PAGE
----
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The contents of this report reflect the views of the author(s), who is responsible for the facts and the accuracy of the data presented herein. The contents do not necessarily reflect the official views or policies of the Virginia Department of Transportation, the Commonwealth Transportation Board, or the Federal Highway Administration. This report does not constitute a standard, specification, or regulation. Any inclusion of manufacturer names, trade names, or trademarks is for identification purposes only and is not to be considered an endorsement.

Title:

Evaluation of the Late Merge Work Zone Traffic Control Strategy
Authors:
Beacher, Andrew G.
Michael D. Fontaine
Michael D. Fontaine
Nicholas J. Garber
Year: 2004
VTRC No.: 05-R6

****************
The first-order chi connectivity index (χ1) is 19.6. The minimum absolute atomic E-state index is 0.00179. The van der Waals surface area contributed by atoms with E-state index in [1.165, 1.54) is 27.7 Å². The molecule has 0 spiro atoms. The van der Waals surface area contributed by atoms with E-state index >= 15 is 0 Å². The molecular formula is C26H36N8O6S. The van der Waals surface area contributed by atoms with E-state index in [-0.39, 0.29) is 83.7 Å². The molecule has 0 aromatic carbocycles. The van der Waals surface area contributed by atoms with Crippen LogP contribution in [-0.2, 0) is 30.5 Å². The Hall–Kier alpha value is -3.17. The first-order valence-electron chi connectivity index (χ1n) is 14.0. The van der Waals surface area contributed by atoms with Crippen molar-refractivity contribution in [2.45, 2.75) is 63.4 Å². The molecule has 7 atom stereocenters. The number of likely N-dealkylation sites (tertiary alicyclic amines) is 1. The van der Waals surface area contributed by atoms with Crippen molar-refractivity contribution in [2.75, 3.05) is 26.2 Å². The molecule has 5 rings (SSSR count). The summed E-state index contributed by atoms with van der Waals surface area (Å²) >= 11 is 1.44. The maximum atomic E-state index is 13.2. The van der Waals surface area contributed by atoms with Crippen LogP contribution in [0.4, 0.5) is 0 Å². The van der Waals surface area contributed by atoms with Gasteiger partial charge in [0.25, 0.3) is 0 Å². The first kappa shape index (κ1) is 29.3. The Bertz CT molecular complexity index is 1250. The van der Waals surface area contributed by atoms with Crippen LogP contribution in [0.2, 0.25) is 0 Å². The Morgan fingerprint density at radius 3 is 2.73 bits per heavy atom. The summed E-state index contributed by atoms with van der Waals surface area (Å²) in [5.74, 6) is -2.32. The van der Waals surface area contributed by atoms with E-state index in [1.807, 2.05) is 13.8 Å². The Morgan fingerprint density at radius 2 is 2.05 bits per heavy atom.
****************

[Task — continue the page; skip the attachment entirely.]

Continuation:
Abstract: Several alternative lane merge strategies have been proposed in recent years to process vehicles through work zone lane closures more safely and efficiently. Among these is the late merge. With the late merge, drivers are instructed to use all lanes to the merge point and then take turns proceeding through the work zone. Its efficiency has been tested on only a limited basis. The purpose of this project was to determine when, if at all, deployment of the late merge was beneficial. The late merge concept was evaluated by comparing it to the traditional merge using computer simulations and field evaluations. Computer simulations included analysis of 2-to-1, 3-to-1, and 3-to-2 lane closure configurations to determine its impact on throughput and the impact of factors such as free flow speed, demand volume, and percentage of heavy vehicles. Field tests were limited to 2-to-1 lane closures, as recommended by state transportation officials, and examined the impact of treatment type on vehicle throughput, percentage of vehicles in the closed lane, and time in queue. Results of the computer simulations showed the late merge produced a statistically significant increase in throughput volume for only the 3-to-1-lane closure configuration and was beneficial across all factors for this type of closure. For the 2-to-1 and 3-to-2 lane closure configurations, the late merge increased throughput when the percentage of heavy vehicles was large. Field tests showed similar trends with regard to throughput. Although throughput increased, the increase was not statistically significant because of the limited number of heavy vehicles at the site. More drivers were in the closed lane, indicating a response to the late merge signs. Time in queue was also reduced, although the reductions were not statistically significant. The authors conclude that the late merge should be considered for 3-to-1 lane closure configurations but not until a sound methodology for deployment has been developed and tested in the field. For the 2-to-1 and 3-to-2 configurations, the late merge should be implemented only when the percentage of heavy vehicles is at least 20 percent.